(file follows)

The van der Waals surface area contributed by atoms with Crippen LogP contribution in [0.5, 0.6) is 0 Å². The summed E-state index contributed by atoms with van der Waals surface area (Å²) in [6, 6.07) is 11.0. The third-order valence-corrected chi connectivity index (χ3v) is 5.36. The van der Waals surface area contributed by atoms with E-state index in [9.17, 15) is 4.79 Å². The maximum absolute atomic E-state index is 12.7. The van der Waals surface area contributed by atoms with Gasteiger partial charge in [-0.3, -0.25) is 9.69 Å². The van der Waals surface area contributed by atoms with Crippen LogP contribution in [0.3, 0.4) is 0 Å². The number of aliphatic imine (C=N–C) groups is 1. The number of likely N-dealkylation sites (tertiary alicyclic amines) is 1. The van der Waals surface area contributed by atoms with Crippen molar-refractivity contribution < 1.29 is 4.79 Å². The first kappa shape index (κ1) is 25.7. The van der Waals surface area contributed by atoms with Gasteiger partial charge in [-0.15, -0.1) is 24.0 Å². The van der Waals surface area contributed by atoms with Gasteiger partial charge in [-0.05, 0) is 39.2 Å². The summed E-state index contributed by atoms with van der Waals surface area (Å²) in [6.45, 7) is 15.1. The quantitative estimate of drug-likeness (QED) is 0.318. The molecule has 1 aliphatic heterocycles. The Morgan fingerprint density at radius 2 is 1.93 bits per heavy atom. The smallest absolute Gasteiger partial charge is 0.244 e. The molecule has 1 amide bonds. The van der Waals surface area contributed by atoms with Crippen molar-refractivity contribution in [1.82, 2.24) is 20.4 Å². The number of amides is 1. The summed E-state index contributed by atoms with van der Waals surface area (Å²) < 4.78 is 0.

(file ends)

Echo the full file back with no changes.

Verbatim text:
The van der Waals surface area contributed by atoms with Crippen LogP contribution in [0.5, 0.6) is 0 Å². The summed E-state index contributed by atoms with van der Waals surface area (Å²) in [6, 6.07) is 11.0. The third-order valence-corrected chi connectivity index (χ3v) is 5.36. The van der Waals surface area contributed by atoms with E-state index in [9.17, 15) is 4.79 Å². The maximum absolute atomic E-state index is 12.7. The van der Waals surface area contributed by atoms with Gasteiger partial charge in [-0.3, -0.25) is 9.69 Å². The van der Waals surface area contributed by atoms with Crippen LogP contribution in [0.3, 0.4) is 0 Å². The number of aliphatic imine (C=N–C) groups is 1. The number of likely N-dealkylation sites (tertiary alicyclic amines) is 1. The van der Waals surface area contributed by atoms with Crippen molar-refractivity contribution < 1.29 is 4.79 Å². The first kappa shape index (κ1) is 25.7. The van der Waals surface area contributed by atoms with Gasteiger partial charge in [-0.15, -0.1) is 24.0 Å². The van der Waals surface area contributed by atoms with Gasteiger partial charge in [-0.05, 0) is 39.2 Å². The summed E-state index contributed by atoms with van der Waals surface area (Å²) in [6.45, 7) is 15.1. The quantitative estimate of drug-likeness (QED) is 0.318. The molecule has 1 aliphatic heterocycles. The Morgan fingerprint density at radius 2 is 1.93 bits per heavy atom. The smallest absolute Gasteiger partial charge is 0.244 e. The molecule has 1 amide bonds. The van der Waals surface area contributed by atoms with Crippen molar-refractivity contribution in [1.82, 2.24) is 20.4 Å². The number of amides is 1. The summed E-state index contributed by atoms with van der Waals surface area (Å²) < 4.78 is 0.